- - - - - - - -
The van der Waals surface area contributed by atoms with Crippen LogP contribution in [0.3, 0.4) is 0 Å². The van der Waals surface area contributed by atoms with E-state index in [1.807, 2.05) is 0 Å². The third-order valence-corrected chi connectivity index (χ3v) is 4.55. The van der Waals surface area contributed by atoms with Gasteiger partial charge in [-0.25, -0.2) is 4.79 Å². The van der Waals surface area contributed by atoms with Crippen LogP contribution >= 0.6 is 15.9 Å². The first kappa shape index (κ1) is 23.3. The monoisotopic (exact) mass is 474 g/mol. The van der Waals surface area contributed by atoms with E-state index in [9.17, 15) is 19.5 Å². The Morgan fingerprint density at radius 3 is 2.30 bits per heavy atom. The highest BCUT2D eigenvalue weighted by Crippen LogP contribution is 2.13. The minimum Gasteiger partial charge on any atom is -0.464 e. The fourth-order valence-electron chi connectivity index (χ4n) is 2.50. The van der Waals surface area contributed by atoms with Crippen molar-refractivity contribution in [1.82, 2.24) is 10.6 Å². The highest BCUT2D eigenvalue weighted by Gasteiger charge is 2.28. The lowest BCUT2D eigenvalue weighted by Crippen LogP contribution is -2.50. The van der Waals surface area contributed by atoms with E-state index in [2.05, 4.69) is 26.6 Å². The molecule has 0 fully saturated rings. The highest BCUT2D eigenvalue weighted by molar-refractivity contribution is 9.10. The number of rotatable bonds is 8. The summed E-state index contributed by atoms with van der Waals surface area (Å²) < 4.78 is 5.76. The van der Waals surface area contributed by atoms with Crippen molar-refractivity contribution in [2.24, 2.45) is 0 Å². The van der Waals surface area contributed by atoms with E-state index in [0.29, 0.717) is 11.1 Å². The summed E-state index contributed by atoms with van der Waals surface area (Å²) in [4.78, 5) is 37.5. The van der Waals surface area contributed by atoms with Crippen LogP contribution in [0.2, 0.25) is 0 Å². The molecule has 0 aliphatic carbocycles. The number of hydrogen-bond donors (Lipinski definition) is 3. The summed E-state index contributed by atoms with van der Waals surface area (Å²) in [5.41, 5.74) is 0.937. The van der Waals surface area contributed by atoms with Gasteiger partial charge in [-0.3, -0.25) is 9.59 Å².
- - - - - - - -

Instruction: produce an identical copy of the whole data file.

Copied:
The van der Waals surface area contributed by atoms with Crippen LogP contribution in [0.3, 0.4) is 0 Å². The van der Waals surface area contributed by atoms with E-state index in [1.807, 2.05) is 0 Å². The third-order valence-corrected chi connectivity index (χ3v) is 4.55. The van der Waals surface area contributed by atoms with Gasteiger partial charge in [-0.25, -0.2) is 4.79 Å². The van der Waals surface area contributed by atoms with Crippen LogP contribution >= 0.6 is 15.9 Å². The first kappa shape index (κ1) is 23.3. The monoisotopic (exact) mass is 474 g/mol. The van der Waals surface area contributed by atoms with E-state index in [9.17, 15) is 19.5 Å². The Morgan fingerprint density at radius 3 is 2.30 bits per heavy atom. The highest BCUT2D eigenvalue weighted by Crippen LogP contribution is 2.13. The minimum Gasteiger partial charge on any atom is -0.464 e. The fourth-order valence-electron chi connectivity index (χ4n) is 2.50. The van der Waals surface area contributed by atoms with Crippen molar-refractivity contribution in [1.82, 2.24) is 10.6 Å². The highest BCUT2D eigenvalue weighted by Gasteiger charge is 2.28. The lowest BCUT2D eigenvalue weighted by Crippen LogP contribution is -2.50. The van der Waals surface area contributed by atoms with E-state index in [2.05, 4.69) is 26.6 Å². The molecule has 0 fully saturated rings. The highest BCUT2D eigenvalue weighted by molar-refractivity contribution is 9.10. The number of rotatable bonds is 8. The summed E-state index contributed by atoms with van der Waals surface area (Å²) < 4.78 is 5.76. The van der Waals surface area contributed by atoms with Crippen molar-refractivity contribution in [2.24, 2.45) is 0 Å². The van der Waals surface area contributed by atoms with E-state index in [0.29, 0.717) is 11.1 Å². The summed E-state index contributed by atoms with van der Waals surface area (Å²) in [4.78, 5) is 37.5. The van der Waals surface area contributed by atoms with Crippen LogP contribution in [0.2, 0.25) is 0 Å². The molecule has 0 aliphatic carbocycles. The number of hydrogen-bond donors (Lipinski definition) is 3. The summed E-state index contributed by atoms with van der Waals surface area (Å²) in [5.41, 5.74) is 0.937. The van der Waals surface area contributed by atoms with Gasteiger partial charge in [-0.3, -0.25) is 9.59 Å².